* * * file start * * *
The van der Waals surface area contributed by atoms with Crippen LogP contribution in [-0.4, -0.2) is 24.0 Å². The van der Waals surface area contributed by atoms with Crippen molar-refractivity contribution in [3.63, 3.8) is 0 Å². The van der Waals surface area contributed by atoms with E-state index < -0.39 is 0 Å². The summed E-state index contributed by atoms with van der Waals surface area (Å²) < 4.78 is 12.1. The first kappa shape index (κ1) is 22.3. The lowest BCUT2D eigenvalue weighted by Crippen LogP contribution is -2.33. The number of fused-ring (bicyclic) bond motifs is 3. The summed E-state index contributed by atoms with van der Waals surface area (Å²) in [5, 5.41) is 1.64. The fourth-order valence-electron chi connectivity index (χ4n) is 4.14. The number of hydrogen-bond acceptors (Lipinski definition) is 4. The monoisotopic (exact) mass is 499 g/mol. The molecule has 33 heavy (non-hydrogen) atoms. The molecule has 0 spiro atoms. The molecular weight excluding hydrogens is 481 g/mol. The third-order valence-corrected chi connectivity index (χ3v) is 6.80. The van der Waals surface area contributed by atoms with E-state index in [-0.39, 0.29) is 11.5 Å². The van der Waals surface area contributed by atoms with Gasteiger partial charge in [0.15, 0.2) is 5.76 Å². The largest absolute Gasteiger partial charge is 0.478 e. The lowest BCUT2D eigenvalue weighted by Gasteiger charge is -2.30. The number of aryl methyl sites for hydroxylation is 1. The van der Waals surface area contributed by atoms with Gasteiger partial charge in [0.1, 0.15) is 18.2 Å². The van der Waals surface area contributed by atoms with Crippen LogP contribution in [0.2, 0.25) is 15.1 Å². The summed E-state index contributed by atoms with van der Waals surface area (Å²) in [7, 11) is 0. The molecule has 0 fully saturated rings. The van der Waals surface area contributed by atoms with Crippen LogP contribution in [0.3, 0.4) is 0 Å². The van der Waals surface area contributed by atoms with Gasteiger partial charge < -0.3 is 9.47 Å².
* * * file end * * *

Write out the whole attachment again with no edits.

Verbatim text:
The van der Waals surface area contributed by atoms with Crippen LogP contribution in [-0.4, -0.2) is 24.0 Å². The van der Waals surface area contributed by atoms with Crippen molar-refractivity contribution in [3.63, 3.8) is 0 Å². The van der Waals surface area contributed by atoms with E-state index < -0.39 is 0 Å². The summed E-state index contributed by atoms with van der Waals surface area (Å²) < 4.78 is 12.1. The first kappa shape index (κ1) is 22.3. The lowest BCUT2D eigenvalue weighted by Crippen LogP contribution is -2.33. The number of fused-ring (bicyclic) bond motifs is 3. The summed E-state index contributed by atoms with van der Waals surface area (Å²) in [5, 5.41) is 1.64. The fourth-order valence-electron chi connectivity index (χ4n) is 4.14. The number of hydrogen-bond acceptors (Lipinski definition) is 4. The monoisotopic (exact) mass is 499 g/mol. The molecule has 33 heavy (non-hydrogen) atoms. The molecule has 0 spiro atoms. The molecular weight excluding hydrogens is 481 g/mol. The third-order valence-corrected chi connectivity index (χ3v) is 6.80. The van der Waals surface area contributed by atoms with E-state index in [-0.39, 0.29) is 11.5 Å². The van der Waals surface area contributed by atoms with Gasteiger partial charge in [0.15, 0.2) is 5.76 Å². The largest absolute Gasteiger partial charge is 0.478 e. The lowest BCUT2D eigenvalue weighted by Gasteiger charge is -2.30. The number of aryl methyl sites for hydroxylation is 1. The van der Waals surface area contributed by atoms with Gasteiger partial charge in [0.1, 0.15) is 18.2 Å². The van der Waals surface area contributed by atoms with Crippen LogP contribution in [0.2, 0.25) is 15.1 Å². The summed E-state index contributed by atoms with van der Waals surface area (Å²) in [7, 11) is 0. The molecule has 0 fully saturated rings. The van der Waals surface area contributed by atoms with Crippen LogP contribution in [0.3, 0.4) is 0 Å². The van der Waals surface area contributed by atoms with Gasteiger partial charge < -0.3 is 9.47 Å².